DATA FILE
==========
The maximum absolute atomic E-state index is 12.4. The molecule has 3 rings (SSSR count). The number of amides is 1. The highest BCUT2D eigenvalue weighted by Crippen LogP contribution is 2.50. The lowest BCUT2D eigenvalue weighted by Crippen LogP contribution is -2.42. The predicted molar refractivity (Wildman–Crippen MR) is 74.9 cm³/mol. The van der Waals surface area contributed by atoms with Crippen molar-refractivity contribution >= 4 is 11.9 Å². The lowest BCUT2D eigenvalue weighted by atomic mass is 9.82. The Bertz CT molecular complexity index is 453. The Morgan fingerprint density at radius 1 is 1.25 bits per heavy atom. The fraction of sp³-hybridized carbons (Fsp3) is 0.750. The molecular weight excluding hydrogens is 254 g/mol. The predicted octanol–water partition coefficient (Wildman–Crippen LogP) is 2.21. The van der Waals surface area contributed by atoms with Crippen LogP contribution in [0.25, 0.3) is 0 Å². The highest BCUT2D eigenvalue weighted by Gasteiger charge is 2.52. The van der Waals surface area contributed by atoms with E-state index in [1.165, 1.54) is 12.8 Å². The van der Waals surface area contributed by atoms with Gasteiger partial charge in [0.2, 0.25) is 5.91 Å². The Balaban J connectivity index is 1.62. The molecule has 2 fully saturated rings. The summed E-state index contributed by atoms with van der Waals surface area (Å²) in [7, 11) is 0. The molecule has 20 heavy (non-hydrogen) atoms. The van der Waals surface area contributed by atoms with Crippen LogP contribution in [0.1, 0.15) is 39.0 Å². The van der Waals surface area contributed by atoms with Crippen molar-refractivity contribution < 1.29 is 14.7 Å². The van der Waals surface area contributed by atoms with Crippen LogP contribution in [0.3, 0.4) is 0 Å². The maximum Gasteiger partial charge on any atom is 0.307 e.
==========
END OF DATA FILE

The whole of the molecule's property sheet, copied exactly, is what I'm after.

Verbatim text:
The maximum absolute atomic E-state index is 12.4. The molecule has 3 rings (SSSR count). The number of amides is 1. The highest BCUT2D eigenvalue weighted by Crippen LogP contribution is 2.50. The lowest BCUT2D eigenvalue weighted by Crippen LogP contribution is -2.42. The predicted molar refractivity (Wildman–Crippen MR) is 74.9 cm³/mol. The van der Waals surface area contributed by atoms with Crippen molar-refractivity contribution >= 4 is 11.9 Å². The lowest BCUT2D eigenvalue weighted by atomic mass is 9.82. The Bertz CT molecular complexity index is 453. The Morgan fingerprint density at radius 1 is 1.25 bits per heavy atom. The fraction of sp³-hybridized carbons (Fsp3) is 0.750. The molecular weight excluding hydrogens is 254 g/mol. The predicted octanol–water partition coefficient (Wildman–Crippen LogP) is 2.21. The van der Waals surface area contributed by atoms with Crippen LogP contribution in [0.25, 0.3) is 0 Å². The highest BCUT2D eigenvalue weighted by Gasteiger charge is 2.52. The van der Waals surface area contributed by atoms with E-state index in [1.165, 1.54) is 12.8 Å². The van der Waals surface area contributed by atoms with Gasteiger partial charge in [0.2, 0.25) is 5.91 Å². The Balaban J connectivity index is 1.62. The molecule has 2 fully saturated rings. The summed E-state index contributed by atoms with van der Waals surface area (Å²) in [7, 11) is 0. The molecule has 20 heavy (non-hydrogen) atoms. The van der Waals surface area contributed by atoms with Crippen LogP contribution in [0.1, 0.15) is 39.0 Å². The van der Waals surface area contributed by atoms with Crippen molar-refractivity contribution < 1.29 is 14.7 Å². The van der Waals surface area contributed by atoms with Crippen LogP contribution in [0.3, 0.4) is 0 Å². The maximum Gasteiger partial charge on any atom is 0.307 e.